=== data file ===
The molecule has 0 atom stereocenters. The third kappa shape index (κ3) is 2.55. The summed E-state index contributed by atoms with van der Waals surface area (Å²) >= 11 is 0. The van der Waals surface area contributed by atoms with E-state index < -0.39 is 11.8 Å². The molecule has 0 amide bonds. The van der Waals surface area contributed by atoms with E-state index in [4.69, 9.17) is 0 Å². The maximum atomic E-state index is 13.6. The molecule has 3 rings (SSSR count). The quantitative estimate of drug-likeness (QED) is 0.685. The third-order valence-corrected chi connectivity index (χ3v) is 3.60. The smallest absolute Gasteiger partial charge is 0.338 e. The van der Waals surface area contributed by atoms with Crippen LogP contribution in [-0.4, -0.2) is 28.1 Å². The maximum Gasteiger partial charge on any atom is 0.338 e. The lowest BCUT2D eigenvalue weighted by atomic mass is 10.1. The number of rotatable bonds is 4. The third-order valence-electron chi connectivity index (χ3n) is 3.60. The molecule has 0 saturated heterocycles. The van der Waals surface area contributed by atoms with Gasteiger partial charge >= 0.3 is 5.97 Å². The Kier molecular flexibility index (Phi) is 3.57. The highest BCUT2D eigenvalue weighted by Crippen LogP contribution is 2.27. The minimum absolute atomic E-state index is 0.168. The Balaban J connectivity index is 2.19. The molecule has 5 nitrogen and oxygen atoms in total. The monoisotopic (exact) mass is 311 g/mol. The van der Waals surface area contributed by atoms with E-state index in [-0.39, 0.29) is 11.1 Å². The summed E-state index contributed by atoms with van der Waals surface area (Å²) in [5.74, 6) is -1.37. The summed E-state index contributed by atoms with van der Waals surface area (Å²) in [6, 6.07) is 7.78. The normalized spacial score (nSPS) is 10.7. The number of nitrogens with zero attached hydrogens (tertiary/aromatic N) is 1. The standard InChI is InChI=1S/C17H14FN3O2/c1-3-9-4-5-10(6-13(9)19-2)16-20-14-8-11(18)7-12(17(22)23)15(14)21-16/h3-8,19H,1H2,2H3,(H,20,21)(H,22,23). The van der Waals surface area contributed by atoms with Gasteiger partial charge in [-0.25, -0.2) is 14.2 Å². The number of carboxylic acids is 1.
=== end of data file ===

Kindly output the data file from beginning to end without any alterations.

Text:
The molecule has 0 atom stereocenters. The third kappa shape index (κ3) is 2.55. The summed E-state index contributed by atoms with van der Waals surface area (Å²) >= 11 is 0. The van der Waals surface area contributed by atoms with E-state index < -0.39 is 11.8 Å². The molecule has 0 amide bonds. The van der Waals surface area contributed by atoms with E-state index in [4.69, 9.17) is 0 Å². The maximum atomic E-state index is 13.6. The molecule has 3 rings (SSSR count). The quantitative estimate of drug-likeness (QED) is 0.685. The third-order valence-corrected chi connectivity index (χ3v) is 3.60. The smallest absolute Gasteiger partial charge is 0.338 e. The van der Waals surface area contributed by atoms with Crippen LogP contribution in [-0.4, -0.2) is 28.1 Å². The maximum Gasteiger partial charge on any atom is 0.338 e. The lowest BCUT2D eigenvalue weighted by atomic mass is 10.1. The number of rotatable bonds is 4. The third-order valence-electron chi connectivity index (χ3n) is 3.60. The molecule has 0 saturated heterocycles. The van der Waals surface area contributed by atoms with Gasteiger partial charge >= 0.3 is 5.97 Å². The Kier molecular flexibility index (Phi) is 3.57. The highest BCUT2D eigenvalue weighted by Crippen LogP contribution is 2.27. The minimum absolute atomic E-state index is 0.168. The Balaban J connectivity index is 2.19. The molecule has 5 nitrogen and oxygen atoms in total. The monoisotopic (exact) mass is 311 g/mol. The van der Waals surface area contributed by atoms with E-state index in [-0.39, 0.29) is 11.1 Å². The summed E-state index contributed by atoms with van der Waals surface area (Å²) in [5.74, 6) is -1.37. The summed E-state index contributed by atoms with van der Waals surface area (Å²) in [6, 6.07) is 7.78. The normalized spacial score (nSPS) is 10.7. The number of nitrogens with zero attached hydrogens (tertiary/aromatic N) is 1. The standard InChI is InChI=1S/C17H14FN3O2/c1-3-9-4-5-10(6-13(9)19-2)16-20-14-8-11(18)7-12(17(22)23)15(14)21-16/h3-8,19H,1H2,2H3,(H,20,21)(H,22,23). The van der Waals surface area contributed by atoms with Gasteiger partial charge in [-0.25, -0.2) is 14.2 Å². The number of carboxylic acids is 1.